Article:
archival enterprise

n. the practice of managing archival records and organizations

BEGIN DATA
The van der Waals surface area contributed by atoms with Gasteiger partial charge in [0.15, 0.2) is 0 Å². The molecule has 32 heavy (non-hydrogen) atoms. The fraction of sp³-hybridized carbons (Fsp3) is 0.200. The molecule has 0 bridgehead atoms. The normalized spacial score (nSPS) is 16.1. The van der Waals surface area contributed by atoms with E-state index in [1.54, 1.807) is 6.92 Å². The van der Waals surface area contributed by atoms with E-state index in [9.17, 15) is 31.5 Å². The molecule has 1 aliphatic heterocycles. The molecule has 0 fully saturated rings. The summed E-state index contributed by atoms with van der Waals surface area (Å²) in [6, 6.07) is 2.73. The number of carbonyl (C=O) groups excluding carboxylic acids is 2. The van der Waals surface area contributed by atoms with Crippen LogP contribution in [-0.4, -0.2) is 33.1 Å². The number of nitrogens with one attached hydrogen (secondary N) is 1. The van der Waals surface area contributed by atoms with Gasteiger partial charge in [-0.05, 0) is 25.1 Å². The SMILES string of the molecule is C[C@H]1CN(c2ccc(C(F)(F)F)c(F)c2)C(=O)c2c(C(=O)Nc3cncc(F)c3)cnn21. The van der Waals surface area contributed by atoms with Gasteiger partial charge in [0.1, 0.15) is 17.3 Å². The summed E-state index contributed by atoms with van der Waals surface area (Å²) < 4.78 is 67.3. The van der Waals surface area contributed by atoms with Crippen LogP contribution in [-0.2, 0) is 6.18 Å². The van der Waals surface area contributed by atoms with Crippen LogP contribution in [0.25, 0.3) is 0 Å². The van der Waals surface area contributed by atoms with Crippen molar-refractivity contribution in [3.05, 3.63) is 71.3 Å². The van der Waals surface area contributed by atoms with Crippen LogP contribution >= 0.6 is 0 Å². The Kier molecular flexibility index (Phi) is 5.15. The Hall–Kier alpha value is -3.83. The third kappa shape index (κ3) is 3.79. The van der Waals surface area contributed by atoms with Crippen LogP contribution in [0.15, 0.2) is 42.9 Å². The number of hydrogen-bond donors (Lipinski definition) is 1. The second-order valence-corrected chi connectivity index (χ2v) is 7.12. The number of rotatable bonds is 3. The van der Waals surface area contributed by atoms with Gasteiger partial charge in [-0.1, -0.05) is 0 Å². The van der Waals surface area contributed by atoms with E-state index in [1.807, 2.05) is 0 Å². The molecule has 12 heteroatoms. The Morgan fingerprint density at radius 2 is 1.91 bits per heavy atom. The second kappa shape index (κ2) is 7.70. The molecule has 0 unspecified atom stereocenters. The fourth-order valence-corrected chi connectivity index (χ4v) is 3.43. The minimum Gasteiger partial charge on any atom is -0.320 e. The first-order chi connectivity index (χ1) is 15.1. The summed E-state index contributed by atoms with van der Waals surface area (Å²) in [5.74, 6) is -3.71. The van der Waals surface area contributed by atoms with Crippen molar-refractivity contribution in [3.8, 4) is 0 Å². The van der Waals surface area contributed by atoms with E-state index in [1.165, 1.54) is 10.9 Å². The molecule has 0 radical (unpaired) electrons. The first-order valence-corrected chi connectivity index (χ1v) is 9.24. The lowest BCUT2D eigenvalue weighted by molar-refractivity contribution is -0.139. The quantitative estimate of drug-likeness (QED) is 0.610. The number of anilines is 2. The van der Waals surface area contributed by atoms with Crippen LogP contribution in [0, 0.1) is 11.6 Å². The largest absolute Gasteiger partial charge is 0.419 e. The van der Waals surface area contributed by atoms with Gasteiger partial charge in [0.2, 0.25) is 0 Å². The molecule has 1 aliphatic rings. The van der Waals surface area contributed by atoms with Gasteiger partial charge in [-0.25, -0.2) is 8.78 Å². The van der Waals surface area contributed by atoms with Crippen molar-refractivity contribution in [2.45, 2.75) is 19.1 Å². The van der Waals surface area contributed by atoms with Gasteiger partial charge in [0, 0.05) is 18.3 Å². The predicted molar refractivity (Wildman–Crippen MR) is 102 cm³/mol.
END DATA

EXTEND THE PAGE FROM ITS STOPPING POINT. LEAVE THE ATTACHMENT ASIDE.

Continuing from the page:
Although archivists generally associate the term archival enterprise with David B. Gracy II and his 1984 presidential address at the annual meeting of the Society of American Archivists, the term predates that use by almost fifty years—although that first use did not conceive of the term as grandly as Gracy eventually did. Since Gracy’s most famous employment of the term, archival enterprise has become significantly more popular and has extended in meaning to include both coordinated archival endeavors within a single archival institution, those within groups of such institutions, and even the archival profession as a whole. What is clear from his writing is the idea that archivists—the leaders of this enterprise—must be energetic managers of their archival mission (however they imagine its boundaries), ensuring it focuses on the active promotion of archival services to society, the development of active outward-looking archival institutions, and a concentration on the human value of records, especially in and by the present. Not every use of the term perfectly complies with this vision for it, yet every one of them carries the aura of the word enterprise, which always implies complexity, interconnectedness of parts, and the need for tenacity and vision. The term works because it suggests dynamism, thus undermining the concept of archives as places paper goes to rot. Interestingly, Gracy has said of his earliest use of the term (in 1975), “I avoided the term ‘archival repository,’ because I wanted to encourage us archivists to re-orient our thinking from staid, sedentary repository to the actions we take in doing our jobs—thus enterprise” (Gracy to Geof Huth, email, August 25, 2015).